As the saying goes, the truth shall set you free. The learning process is just that, to seek the truth so that we can free ourselves from the shackles of lies and deceptions, to be freed of delusions.

So if we were to study the history of Samak Sundaravej, let’s not be delusional about it.

Some honour Samak for achieving the ultimate goal of a politician: to become a prime minister. But should we honour anyone for reasons of vanity? Or should we honour him for being a good prime minister? If indeed he was a good prime minister? You, dear readers, be the judge.

Some honour Samak for being a colourful politician. But should we honour any politician for being sharp-tongued and profane, for having earned the nickname ”Dog Mouth?” Or should we honour him if his colourful behaviour actually translated into tangible benefits for the country? If indeed he made any benefits for the country. You, dear readers, be the judge.

Some honour Samak for his contributions to the country. But one would also like to learn might wonder what actual contributions he made for the good of the country in his 40 years in politics. You, dear readers, be the judge and consider the following findings.

According to the latest Suan Dusit Poll, 34.88% of the survey say Samak’s greatest accomplishment in his 40 years in politics was hosting his TV cooking show Chim Pai Bon Pai (Tasting & Complaining). His second greatest accomplishment, with 19.77%, was ”solving” Bangkok’s traffic problems with countdown clocks on traffic lights and ring roads.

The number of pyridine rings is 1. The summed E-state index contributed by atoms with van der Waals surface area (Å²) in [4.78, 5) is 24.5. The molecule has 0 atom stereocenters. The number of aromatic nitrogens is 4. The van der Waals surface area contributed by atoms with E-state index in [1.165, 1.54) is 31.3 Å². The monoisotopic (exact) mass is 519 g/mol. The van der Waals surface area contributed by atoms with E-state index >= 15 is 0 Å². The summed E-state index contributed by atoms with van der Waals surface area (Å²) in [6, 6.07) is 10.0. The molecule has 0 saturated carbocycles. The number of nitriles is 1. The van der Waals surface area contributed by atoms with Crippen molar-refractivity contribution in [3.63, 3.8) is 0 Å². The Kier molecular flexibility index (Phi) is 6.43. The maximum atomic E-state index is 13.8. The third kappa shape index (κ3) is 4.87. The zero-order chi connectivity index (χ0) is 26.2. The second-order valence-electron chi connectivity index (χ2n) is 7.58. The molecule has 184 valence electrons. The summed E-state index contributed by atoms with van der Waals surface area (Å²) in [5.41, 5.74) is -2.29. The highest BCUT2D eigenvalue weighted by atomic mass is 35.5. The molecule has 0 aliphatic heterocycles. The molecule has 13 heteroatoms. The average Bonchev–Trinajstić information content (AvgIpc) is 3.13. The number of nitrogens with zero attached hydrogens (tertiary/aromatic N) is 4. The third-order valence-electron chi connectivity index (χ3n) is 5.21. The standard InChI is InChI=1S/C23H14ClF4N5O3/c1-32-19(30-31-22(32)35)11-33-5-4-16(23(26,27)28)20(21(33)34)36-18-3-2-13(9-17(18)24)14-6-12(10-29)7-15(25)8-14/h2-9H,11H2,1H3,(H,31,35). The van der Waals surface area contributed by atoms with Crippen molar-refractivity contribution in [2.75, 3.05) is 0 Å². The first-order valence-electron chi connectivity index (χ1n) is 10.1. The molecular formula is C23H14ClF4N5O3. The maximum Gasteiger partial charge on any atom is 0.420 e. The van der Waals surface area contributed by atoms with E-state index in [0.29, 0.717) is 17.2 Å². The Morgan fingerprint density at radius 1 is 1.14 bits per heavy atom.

Those are the findings from the sample group of the people of Thailand. Would you consider these as great accomplishments for a man 40 years in politics and once prime minister? You, dear readers, make of it as you will.

It is considered inappropriate to speak any less than praise for any man who has passed away, let alone a prominent politician. But Samak was, and still is, a man of consequence: past, present and future. Because he has impacts in the history and future of Thailand, we must awake our senses and censure him in our wisdom, not be kowtowed by blind traditions, so that we may be the better judge of the man and of our country and society.

When all is said and done, we do not harbor ill will against Samak, but we love and want better things for Thai land. Therefore we must judge the man truthfully, because we do not want to repeat the same mistakes in the future.

We salute his outspokenness, his courage to speak from the heart, even if we don’t always agree with what he said.